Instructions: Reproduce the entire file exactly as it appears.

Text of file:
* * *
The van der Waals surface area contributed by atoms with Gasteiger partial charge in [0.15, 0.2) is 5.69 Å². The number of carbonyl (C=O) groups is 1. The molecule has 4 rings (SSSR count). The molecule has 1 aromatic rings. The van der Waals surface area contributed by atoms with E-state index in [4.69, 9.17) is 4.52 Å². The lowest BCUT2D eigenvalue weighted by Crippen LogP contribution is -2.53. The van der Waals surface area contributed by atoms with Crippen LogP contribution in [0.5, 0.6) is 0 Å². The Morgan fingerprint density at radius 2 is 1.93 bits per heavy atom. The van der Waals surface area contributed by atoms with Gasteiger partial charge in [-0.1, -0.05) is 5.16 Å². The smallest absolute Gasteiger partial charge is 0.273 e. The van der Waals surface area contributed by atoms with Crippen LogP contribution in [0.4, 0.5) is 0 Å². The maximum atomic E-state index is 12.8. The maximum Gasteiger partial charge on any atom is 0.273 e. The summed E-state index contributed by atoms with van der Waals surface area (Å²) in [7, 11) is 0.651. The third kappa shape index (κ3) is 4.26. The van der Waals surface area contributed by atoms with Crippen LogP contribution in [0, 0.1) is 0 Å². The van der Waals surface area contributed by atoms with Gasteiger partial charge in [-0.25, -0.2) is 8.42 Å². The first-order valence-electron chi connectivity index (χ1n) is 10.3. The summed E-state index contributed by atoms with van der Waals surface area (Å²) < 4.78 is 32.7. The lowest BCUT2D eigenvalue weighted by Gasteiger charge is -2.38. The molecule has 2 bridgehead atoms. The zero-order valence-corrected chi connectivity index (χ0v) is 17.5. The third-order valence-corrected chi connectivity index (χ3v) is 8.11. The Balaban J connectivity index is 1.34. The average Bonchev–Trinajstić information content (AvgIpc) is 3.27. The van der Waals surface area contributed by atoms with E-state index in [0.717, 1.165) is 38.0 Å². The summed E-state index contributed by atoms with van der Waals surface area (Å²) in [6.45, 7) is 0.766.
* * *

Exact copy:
The van der Waals surface area contributed by atoms with Gasteiger partial charge in [0.15, 0.2) is 5.69 Å². The number of carbonyl (C=O) groups is 1. The molecule has 4 rings (SSSR count). The molecule has 1 aromatic rings. The van der Waals surface area contributed by atoms with E-state index in [4.69, 9.17) is 4.52 Å². The lowest BCUT2D eigenvalue weighted by Crippen LogP contribution is -2.53. The van der Waals surface area contributed by atoms with Crippen LogP contribution in [0.5, 0.6) is 0 Å². The Morgan fingerprint density at radius 2 is 1.93 bits per heavy atom. The van der Waals surface area contributed by atoms with Gasteiger partial charge in [-0.1, -0.05) is 5.16 Å². The smallest absolute Gasteiger partial charge is 0.273 e. The van der Waals surface area contributed by atoms with Crippen LogP contribution in [0.4, 0.5) is 0 Å². The maximum atomic E-state index is 12.8. The maximum Gasteiger partial charge on any atom is 0.273 e. The summed E-state index contributed by atoms with van der Waals surface area (Å²) in [7, 11) is 0.651. The third kappa shape index (κ3) is 4.26. The van der Waals surface area contributed by atoms with Crippen LogP contribution in [0, 0.1) is 0 Å². The van der Waals surface area contributed by atoms with Gasteiger partial charge in [-0.25, -0.2) is 8.42 Å². The first-order valence-electron chi connectivity index (χ1n) is 10.3. The summed E-state index contributed by atoms with van der Waals surface area (Å²) < 4.78 is 32.7. The lowest BCUT2D eigenvalue weighted by Gasteiger charge is -2.38. The molecule has 2 bridgehead atoms. The zero-order valence-corrected chi connectivity index (χ0v) is 17.5. The third-order valence-corrected chi connectivity index (χ3v) is 8.11. The Balaban J connectivity index is 1.34. The average Bonchev–Trinajstić information content (AvgIpc) is 3.27. The van der Waals surface area contributed by atoms with E-state index in [0.717, 1.165) is 38.0 Å². The summed E-state index contributed by atoms with van der Waals surface area (Å²) in [6.45, 7) is 0.766.